Van Gogh •
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Albrecht Dürer, the most gifted painter and engraver of the German Renaissance and Reformation period, was born in Nuremberg. He
learned the techniques of engraving in the workshop of his father, a goldsmith, before being apprenticed in 1486 to the realistic Flemish
painter Michael Wolgemuth. Dürer's earliest recognized work was a self-portrait painted at the age of thirteen. It was the first in a
series that continued throughout his life, indicative of an introspective self-analysis. By 1493, after a trip to Colmar where he admired
the paintings and engravings of Martin Schongauer, his self-portraits indicated a questioning and deeply thoughtful spirit. Dürer went
to Venice for the first time in 1494 bringing back with him copies of Mantegna's works and many watercolor and pencil sketches of nature.
The Renaissance ideal of the complete man - the artist as scholar and gentleman - appealed to Dürer who had begun his lifelong search for new ideas, theories, and techniques, and for the solution to the problem of combining realism with abstract concepts. Upon his return to Nuremberg, where he remained for ten years, he devoted himself largely to the making of woodcuts and engravings, refining the woodcut to a degree hitherto unknown and raising it to the highest form of graphic art. His prints were distributed all over Europe and when he returned to Italy in 1505, he was received with respect and admiration. Dürer worked and studied in Venice and Bologna for two years, then returned to Nuremberg where he remained until 1520 when he made a trip to the Low Countries to study the older Flemish masters.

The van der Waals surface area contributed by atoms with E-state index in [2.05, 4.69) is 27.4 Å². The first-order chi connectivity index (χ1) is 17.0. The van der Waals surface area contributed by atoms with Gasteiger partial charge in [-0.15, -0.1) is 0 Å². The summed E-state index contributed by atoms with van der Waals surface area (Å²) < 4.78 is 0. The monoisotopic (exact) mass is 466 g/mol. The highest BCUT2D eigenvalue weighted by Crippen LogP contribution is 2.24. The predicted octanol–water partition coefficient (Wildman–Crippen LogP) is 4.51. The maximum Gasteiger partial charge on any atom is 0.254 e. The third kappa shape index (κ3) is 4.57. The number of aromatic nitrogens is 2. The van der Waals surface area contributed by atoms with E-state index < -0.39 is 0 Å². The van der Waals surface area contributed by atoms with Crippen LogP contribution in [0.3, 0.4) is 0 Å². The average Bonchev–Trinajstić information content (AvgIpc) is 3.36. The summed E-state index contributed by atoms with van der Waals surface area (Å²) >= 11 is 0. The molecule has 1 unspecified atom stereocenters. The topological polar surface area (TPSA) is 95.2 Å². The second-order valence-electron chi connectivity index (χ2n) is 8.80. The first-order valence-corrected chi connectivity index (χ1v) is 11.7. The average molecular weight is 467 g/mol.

Dürer's paintings are beautifully composed, masterfully lit, and rhythmically strong. He sought a fusion between the spirit of
the Renaissance and that of the Reformation in serious, moral, and often symbolic subjects. During his later years he devoted
considerable time to writing and illustrating a book on theories of art based on Piero della Francesca's earlier work with
perspective. In his final period, as he became more firmly certain of the truth of the idea of the Reformation, his work grew more
and more austere in manner and subject. "The Four Apostles", called his "testament," was painted in 1526 and this powerfully classical
work seems to reconcile the northern Reformation with Italian classical painting.